Popular rumour would have you believe that northern Spain is only fit for visiting from the start of July until the middle of September. Those expounding this tattle would suggest that outside the Galician summer it is wet, windy and closed, just like Whitby on soggy November Wednesday. However, if our visit from the 12th to 15th January is anything to go by, the winter is the perfect time to avoid the crowds and more-or-less have the place to yourselves.
The first benefit which we gained from such an unseasonal visit, apart from a pretty empty EasyJet flight with plenty of room to spread out, was a big bonus at the Atesa car hire desk. We’d booked a ‘compact two-door a/c’ expecting the usual Seat Ibiza or Citroen C2 but for just £17 a day (all inclusive) we were given the keys to an upgraded Citroen C4 Picasso (which should have been £50 a day)…. one with iPhone music and phone bluetooth connection…. and everything! Climbing aboard this big bus I instantly knew it was going to be a good few days.
The sun was shining, the temperatures pushing twenty degrees centigrade, and the roads were traffic free. House business took up our Wednesday and Thursday, but on friday we hit the tourist trail and headed for a night in Gijon (pronounced Hi-Hon as though you are clearing your throat at the start of each syllable). We were booked into the Silken Hotel Ciudad Gijon at 60€ per night for the room, a modern hotel (opened 2006) which is a pleasant 10 minute walk from the old town.
Gijon is the second city in Asturias although its inhabitants feel as though they should be the capital, ahead of Oviedo. As Gijon is on the coast, those living in Oviedo often refer to it as ‘our port’ further riling the Gijonese. But don’t be so quick to dismiss it.
Although it is a largely industrial area the new and old town are very clean and very pleasant and there are two massive beaches which sported surfers and swimmers, even in the middle of January. I didn’t trouble my toes with the sand, let alone the crashing and bubbling Atlantic Ocean.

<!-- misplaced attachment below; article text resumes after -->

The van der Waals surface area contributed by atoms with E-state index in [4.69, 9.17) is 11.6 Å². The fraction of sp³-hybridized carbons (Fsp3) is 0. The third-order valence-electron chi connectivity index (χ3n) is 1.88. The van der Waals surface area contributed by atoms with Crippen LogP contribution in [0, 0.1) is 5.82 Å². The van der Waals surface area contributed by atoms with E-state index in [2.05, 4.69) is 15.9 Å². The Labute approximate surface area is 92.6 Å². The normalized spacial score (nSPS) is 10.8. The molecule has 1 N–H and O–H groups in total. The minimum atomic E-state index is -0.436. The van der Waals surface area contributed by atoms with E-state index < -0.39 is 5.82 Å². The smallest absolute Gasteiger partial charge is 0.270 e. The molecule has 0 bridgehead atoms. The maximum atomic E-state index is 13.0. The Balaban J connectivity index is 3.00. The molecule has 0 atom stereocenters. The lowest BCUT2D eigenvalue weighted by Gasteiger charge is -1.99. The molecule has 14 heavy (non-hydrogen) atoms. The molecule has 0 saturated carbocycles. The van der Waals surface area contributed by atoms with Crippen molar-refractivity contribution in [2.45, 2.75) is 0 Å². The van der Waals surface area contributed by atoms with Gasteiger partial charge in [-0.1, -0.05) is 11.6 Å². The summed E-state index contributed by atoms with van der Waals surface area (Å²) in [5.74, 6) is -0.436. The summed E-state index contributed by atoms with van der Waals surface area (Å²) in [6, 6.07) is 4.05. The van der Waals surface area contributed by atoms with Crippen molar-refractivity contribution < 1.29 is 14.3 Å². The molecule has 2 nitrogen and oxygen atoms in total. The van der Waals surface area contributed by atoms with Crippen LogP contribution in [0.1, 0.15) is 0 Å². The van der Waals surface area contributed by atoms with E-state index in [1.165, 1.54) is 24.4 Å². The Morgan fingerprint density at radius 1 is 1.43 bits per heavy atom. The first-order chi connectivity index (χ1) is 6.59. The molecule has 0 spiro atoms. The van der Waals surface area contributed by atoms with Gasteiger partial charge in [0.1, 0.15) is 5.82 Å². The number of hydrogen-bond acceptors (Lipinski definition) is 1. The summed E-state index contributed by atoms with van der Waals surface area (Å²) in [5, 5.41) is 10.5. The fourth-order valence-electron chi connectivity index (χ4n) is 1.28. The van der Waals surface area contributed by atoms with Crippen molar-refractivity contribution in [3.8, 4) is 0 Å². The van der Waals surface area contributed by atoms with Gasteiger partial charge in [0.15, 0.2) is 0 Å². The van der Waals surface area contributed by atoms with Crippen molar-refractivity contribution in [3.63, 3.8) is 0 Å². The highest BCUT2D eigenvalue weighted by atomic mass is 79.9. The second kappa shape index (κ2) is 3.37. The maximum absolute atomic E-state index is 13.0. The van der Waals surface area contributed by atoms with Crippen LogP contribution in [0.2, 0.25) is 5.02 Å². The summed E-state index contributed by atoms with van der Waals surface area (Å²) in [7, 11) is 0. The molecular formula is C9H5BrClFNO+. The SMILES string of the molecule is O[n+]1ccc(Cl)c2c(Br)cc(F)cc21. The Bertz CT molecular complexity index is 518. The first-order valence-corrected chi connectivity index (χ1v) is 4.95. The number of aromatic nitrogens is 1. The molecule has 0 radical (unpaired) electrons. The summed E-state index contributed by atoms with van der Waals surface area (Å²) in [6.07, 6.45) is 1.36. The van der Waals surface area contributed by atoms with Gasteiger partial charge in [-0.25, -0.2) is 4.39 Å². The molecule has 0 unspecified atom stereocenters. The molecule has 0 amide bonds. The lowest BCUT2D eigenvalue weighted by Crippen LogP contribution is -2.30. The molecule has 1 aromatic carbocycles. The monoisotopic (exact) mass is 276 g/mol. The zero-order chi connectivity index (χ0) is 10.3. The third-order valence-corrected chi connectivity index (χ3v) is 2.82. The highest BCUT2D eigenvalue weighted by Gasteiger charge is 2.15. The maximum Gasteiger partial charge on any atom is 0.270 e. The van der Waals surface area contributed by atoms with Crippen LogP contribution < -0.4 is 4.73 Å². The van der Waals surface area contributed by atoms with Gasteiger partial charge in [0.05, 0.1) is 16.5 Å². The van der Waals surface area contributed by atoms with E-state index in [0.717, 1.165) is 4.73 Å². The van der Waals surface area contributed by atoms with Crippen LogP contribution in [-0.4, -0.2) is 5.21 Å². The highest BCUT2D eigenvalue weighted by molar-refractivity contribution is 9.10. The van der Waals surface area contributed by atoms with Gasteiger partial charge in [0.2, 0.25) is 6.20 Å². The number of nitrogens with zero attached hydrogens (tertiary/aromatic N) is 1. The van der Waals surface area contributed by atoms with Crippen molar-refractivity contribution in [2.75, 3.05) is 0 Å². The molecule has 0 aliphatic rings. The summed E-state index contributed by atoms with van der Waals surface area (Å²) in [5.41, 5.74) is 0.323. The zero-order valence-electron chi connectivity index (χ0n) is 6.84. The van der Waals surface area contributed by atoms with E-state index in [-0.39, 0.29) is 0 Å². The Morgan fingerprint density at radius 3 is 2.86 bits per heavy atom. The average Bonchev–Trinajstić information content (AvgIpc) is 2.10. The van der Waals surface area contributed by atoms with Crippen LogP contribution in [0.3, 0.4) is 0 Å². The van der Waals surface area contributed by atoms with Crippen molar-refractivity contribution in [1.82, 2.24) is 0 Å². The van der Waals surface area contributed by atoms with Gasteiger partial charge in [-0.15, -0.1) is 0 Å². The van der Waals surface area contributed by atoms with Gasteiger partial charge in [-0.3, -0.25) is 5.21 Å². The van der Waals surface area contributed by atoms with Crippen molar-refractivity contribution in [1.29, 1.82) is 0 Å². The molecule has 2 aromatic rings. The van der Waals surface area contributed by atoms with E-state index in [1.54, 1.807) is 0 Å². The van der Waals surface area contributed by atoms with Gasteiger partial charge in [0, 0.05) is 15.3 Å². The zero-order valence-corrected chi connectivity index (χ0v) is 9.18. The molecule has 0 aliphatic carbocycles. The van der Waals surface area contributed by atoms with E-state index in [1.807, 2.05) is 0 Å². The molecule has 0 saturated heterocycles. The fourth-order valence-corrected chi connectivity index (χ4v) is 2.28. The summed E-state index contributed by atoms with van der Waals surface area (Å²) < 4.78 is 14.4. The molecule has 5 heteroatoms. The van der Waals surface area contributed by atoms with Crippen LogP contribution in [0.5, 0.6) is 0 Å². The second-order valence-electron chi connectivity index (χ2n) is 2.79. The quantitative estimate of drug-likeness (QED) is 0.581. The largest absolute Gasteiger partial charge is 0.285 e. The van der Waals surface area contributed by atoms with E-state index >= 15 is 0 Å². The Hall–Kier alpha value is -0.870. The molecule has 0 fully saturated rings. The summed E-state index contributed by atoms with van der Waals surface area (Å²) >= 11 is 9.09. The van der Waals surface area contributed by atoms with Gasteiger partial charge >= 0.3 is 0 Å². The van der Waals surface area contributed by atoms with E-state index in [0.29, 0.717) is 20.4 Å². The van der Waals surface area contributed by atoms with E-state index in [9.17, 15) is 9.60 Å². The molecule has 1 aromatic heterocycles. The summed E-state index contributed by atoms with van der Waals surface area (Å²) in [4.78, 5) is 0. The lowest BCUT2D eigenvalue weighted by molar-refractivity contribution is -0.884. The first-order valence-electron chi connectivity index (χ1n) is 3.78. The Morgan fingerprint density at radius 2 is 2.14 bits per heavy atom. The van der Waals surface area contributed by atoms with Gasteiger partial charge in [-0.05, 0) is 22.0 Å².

On friday evening we found a brilliant sidreria in the old town (the area called Cimadevilla) which is the settlement between two beaches on the peninsula. Originally a roman settlement it contains nice squares, old buildings and narrow streets. At its heart is Plaza Mayor where, in one corner, you can find El Centenario (The Centenary), the chosen target of our high gastronomic expectations.
After waiting half an hour in what can only be described as a rugby scrum for a table we got one sat right on the side of Plaza Mayor watching the world go by and ordered sidra (which turned out to be even more like paint-stripper than that I’d had in Oviedo) and tapas. It was approaching midnight, we were in shirt-sleeves (well I was, Amanda had her coat on as usual) and all was well with the world as some of the best tapas that we’ve had arrived to tickle our taste buds.
We’d ordered, the ubiquitous chipirones (fried baby squid), mejillones con ajo(mussels with garlic) and a sensational plate of navajas a la plancha (razor clams). All three dishes were fabulous, washed down with cider (poured from a great height) and followed by a plate of Asturian goats cheese (not pictured here as the cider had taken effect and I forgot).
Northern Spain is therefore not just for summer. It is an experience that changes with the seasons and which can be enjoyed all year round.